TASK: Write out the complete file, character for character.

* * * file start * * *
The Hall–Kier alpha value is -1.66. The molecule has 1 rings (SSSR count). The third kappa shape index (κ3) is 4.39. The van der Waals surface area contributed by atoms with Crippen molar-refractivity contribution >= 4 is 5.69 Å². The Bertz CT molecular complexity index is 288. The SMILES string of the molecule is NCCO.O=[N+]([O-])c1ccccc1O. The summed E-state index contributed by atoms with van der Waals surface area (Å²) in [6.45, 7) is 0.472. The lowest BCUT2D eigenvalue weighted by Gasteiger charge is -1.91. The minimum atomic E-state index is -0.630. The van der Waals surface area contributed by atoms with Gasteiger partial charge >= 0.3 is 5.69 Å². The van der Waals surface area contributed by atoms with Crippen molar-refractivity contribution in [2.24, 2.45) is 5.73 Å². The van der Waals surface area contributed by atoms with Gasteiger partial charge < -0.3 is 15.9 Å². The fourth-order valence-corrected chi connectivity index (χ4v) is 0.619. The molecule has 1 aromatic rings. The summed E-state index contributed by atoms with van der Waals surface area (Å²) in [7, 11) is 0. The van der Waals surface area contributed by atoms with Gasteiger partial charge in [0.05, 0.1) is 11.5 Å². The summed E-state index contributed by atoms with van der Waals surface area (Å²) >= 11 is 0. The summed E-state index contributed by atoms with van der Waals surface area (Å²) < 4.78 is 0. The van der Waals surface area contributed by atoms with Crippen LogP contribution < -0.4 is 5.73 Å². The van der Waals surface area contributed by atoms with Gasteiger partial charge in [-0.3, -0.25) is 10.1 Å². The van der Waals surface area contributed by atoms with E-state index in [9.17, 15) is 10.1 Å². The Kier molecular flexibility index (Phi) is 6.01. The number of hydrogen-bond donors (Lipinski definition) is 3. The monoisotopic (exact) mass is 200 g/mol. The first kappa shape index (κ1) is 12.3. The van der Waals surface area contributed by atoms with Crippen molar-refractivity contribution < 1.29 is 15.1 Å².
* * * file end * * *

The Hall–Kier alpha value is -1.66. The molecule has 1 rings (SSSR count). The third kappa shape index (κ3) is 4.39. The van der Waals surface area contributed by atoms with Crippen molar-refractivity contribution >= 4 is 5.69 Å². The Bertz CT molecular complexity index is 288. The SMILES string of the molecule is NCCO.O=[N+]([O-])c1ccccc1O. The summed E-state index contributed by atoms with van der Waals surface area (Å²) in [6.45, 7) is 0.472. The lowest BCUT2D eigenvalue weighted by Gasteiger charge is -1.91. The minimum atomic E-state index is -0.630. The van der Waals surface area contributed by atoms with Gasteiger partial charge >= 0.3 is 5.69 Å². The van der Waals surface area contributed by atoms with Crippen molar-refractivity contribution in [2.24, 2.45) is 5.73 Å². The van der Waals surface area contributed by atoms with Gasteiger partial charge < -0.3 is 15.9 Å². The fourth-order valence-corrected chi connectivity index (χ4v) is 0.619. The molecule has 1 aromatic rings. The summed E-state index contributed by atoms with van der Waals surface area (Å²) in [7, 11) is 0. The van der Waals surface area contributed by atoms with Gasteiger partial charge in [0.05, 0.1) is 11.5 Å². The summed E-state index contributed by atoms with van der Waals surface area (Å²) >= 11 is 0. The summed E-state index contributed by atoms with van der Waals surface area (Å²) < 4.78 is 0. The van der Waals surface area contributed by atoms with Crippen LogP contribution < -0.4 is 5.73 Å². The van der Waals surface area contributed by atoms with Gasteiger partial charge in [-0.3, -0.25) is 10.1 Å². The van der Waals surface area contributed by atoms with E-state index in [9.17, 15) is 10.1 Å². The Kier molecular flexibility index (Phi) is 6.01. The number of hydrogen-bond donors (Lipinski definition) is 3. The monoisotopic (exact) mass is 200 g/mol. The first kappa shape index (κ1) is 12.3. The van der Waals surface area contributed by atoms with Crippen molar-refractivity contribution < 1.29 is 15.1 Å².